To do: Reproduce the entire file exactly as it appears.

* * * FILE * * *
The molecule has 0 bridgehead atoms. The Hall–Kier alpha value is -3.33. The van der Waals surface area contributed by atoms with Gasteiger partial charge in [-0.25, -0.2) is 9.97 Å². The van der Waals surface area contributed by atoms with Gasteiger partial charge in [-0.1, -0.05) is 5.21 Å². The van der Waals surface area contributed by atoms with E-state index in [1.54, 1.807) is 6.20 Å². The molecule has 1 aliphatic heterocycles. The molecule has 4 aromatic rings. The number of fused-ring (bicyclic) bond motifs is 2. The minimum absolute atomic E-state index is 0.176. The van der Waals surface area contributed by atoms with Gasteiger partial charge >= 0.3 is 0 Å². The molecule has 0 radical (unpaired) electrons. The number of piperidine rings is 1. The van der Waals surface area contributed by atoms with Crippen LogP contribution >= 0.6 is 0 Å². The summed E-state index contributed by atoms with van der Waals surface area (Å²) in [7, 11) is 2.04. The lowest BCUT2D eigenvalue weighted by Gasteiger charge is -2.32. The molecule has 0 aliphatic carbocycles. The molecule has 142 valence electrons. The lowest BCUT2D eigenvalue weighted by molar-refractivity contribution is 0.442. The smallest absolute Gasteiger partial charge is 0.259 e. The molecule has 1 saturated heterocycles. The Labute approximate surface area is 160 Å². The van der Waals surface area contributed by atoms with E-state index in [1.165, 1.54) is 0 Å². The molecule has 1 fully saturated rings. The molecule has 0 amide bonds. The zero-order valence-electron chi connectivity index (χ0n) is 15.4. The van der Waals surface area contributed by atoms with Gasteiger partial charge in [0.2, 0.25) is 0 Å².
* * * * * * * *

The molecule has 0 bridgehead atoms. The Hall–Kier alpha value is -3.33. The van der Waals surface area contributed by atoms with Gasteiger partial charge in [-0.25, -0.2) is 9.97 Å². The van der Waals surface area contributed by atoms with Gasteiger partial charge in [-0.1, -0.05) is 5.21 Å². The van der Waals surface area contributed by atoms with E-state index in [1.54, 1.807) is 6.20 Å². The molecule has 1 aliphatic heterocycles. The molecule has 4 aromatic rings. The number of fused-ring (bicyclic) bond motifs is 2. The minimum absolute atomic E-state index is 0.176. The van der Waals surface area contributed by atoms with Gasteiger partial charge >= 0.3 is 0 Å². The molecule has 0 radical (unpaired) electrons. The number of piperidine rings is 1. The van der Waals surface area contributed by atoms with Crippen LogP contribution >= 0.6 is 0 Å². The summed E-state index contributed by atoms with van der Waals surface area (Å²) in [7, 11) is 2.04. The lowest BCUT2D eigenvalue weighted by Gasteiger charge is -2.32. The molecule has 0 aliphatic carbocycles. The molecule has 142 valence electrons. The lowest BCUT2D eigenvalue weighted by molar-refractivity contribution is 0.442. The smallest absolute Gasteiger partial charge is 0.259 e. The molecule has 1 saturated heterocycles. The Labute approximate surface area is 160 Å². The van der Waals surface area contributed by atoms with E-state index in [1.165, 1.54) is 0 Å². The molecule has 1 fully saturated rings. The molecule has 0 amide bonds. The zero-order valence-electron chi connectivity index (χ0n) is 15.4. The van der Waals surface area contributed by atoms with Gasteiger partial charge in [0.2, 0.25) is 0 Å².